Offered for sale is an early (and possibly original) French mono pressing of Soul Brothers by Ray Charles and Milt Jackson, featuring a completely different cover from the American release.
Soul Brothers is an oddity in the Ray Charles catalog. It’s one of his few early collaborations, it’s an all-instrumental LP, and it’s one of the rare albums where he plays saxophone. In this outing, he’s paired up with vibe player Milt Jackson from the Modern Jazz Quartet, though Jackson also plays guitar.
It’s a terrific record, and one that tends to get overlooked in the long discographies of both Charles and Jackson.
This one is a real historical curiosity. Not only does vibraphonist Milt Jackson double here on piano but he plays guitar (for the only time on record) during “Bags’ Guitar Blues.” In addition Ray Charles is heard in a purely instrumental role on piano and, during two songs, on alto sax. Charles’s fine playing makes one wonder why he so rarely picked up the horn in later years. Billy Mitchell contributes some fine tenor solos on this boppish/blues material and guitarist Skeeter Best, bassist Oscar Pettiford and (MJQ) drummer Connie Kay offer stellar support.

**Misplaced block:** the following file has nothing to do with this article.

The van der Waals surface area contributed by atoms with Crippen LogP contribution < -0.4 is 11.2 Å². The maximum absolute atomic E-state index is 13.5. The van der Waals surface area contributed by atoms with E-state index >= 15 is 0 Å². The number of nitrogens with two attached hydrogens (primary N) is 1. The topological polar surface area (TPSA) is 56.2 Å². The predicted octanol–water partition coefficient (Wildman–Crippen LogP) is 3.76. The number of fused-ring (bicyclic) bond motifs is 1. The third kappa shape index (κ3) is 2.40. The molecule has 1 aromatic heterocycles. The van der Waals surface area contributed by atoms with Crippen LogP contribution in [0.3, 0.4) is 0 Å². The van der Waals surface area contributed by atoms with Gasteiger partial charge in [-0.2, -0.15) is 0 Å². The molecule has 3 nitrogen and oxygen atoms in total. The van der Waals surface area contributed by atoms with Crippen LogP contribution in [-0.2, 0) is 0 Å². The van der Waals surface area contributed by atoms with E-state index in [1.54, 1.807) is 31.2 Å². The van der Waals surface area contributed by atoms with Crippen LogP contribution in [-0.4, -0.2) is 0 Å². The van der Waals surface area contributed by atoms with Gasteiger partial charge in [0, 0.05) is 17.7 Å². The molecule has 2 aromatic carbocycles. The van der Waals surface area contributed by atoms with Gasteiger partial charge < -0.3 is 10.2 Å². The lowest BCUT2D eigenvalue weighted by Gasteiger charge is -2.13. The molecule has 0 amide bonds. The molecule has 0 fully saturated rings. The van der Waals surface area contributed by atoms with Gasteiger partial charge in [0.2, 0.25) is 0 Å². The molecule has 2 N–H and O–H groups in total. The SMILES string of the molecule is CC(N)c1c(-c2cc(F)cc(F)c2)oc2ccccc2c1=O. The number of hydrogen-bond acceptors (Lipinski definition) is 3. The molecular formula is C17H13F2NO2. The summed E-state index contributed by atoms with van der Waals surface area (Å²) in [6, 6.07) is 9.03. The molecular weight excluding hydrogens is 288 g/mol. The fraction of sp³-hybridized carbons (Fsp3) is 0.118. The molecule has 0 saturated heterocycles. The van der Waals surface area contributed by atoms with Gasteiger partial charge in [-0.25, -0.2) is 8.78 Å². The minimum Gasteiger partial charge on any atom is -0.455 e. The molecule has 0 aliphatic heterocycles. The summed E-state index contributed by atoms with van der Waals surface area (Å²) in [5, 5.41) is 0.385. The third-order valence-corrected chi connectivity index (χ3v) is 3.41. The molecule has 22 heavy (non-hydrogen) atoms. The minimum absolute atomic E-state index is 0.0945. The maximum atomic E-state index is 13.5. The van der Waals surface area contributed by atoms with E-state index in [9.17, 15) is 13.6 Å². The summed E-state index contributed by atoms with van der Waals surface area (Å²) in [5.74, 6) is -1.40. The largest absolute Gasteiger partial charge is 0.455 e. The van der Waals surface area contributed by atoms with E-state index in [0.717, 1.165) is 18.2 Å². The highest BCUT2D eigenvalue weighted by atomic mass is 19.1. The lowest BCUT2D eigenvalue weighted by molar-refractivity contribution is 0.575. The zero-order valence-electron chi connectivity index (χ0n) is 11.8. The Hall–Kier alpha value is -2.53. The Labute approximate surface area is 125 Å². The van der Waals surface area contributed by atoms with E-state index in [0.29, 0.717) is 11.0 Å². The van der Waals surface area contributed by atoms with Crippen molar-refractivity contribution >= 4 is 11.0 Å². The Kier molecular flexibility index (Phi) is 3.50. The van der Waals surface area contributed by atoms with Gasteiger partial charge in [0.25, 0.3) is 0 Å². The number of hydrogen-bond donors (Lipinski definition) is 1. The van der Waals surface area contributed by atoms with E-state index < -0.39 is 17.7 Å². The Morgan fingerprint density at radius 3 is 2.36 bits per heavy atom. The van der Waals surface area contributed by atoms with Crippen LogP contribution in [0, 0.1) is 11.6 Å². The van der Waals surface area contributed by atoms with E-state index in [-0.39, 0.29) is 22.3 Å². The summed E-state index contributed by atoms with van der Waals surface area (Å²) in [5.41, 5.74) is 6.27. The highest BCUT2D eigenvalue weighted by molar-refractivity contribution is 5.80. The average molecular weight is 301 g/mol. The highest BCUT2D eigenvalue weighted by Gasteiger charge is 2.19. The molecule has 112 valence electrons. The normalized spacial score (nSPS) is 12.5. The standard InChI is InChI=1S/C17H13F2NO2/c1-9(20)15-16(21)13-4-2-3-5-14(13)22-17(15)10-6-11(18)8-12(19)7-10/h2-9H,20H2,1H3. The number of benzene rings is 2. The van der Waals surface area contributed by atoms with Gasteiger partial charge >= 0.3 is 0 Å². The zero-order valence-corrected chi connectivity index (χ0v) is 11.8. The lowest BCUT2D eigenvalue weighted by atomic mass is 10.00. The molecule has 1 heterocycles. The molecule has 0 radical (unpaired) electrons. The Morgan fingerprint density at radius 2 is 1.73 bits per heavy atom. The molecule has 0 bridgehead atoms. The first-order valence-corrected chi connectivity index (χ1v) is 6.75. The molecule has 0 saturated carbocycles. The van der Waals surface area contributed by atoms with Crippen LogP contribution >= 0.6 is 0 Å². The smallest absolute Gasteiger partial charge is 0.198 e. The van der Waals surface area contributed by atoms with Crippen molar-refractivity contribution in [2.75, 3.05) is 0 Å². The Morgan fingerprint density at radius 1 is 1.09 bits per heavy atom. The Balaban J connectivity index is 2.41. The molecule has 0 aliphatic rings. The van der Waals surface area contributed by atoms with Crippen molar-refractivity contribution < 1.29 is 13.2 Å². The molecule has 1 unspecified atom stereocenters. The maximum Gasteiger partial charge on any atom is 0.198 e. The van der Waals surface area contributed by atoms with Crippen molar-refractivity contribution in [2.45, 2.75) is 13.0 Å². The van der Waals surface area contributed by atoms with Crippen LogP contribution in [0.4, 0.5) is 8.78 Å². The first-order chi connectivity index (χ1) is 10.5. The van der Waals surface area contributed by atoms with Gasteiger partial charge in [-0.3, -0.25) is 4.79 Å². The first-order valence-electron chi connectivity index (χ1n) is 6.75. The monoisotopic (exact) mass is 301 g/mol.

About this copy: This copy is an early, and possibly original mono pressing from France. While this album was originally issued in the United States in 1957, the label is the red and purple “bullseye” style that was used on American pressings only in 1959. Other countries, notably Japan, used this label design as late as 1962.
So, this album is a French pressing, circa 1959-1960 and it may or may not be the first issue. It features a unique cover with a completely different photo from the one used on the American issue.
The UK-style flipback cover is VG+, with just a bit of ring wear on the back. The disc is VG+. It’s been well cared for and looks almost M- at first glance, but it does have a few minor scuffs on it. There are a number of spindle marks on the first side. The original wax paper-style inner sleeve is included.
A nice variation on a terrific instrumental LP and the only copy of this issue that we’ve ever seen.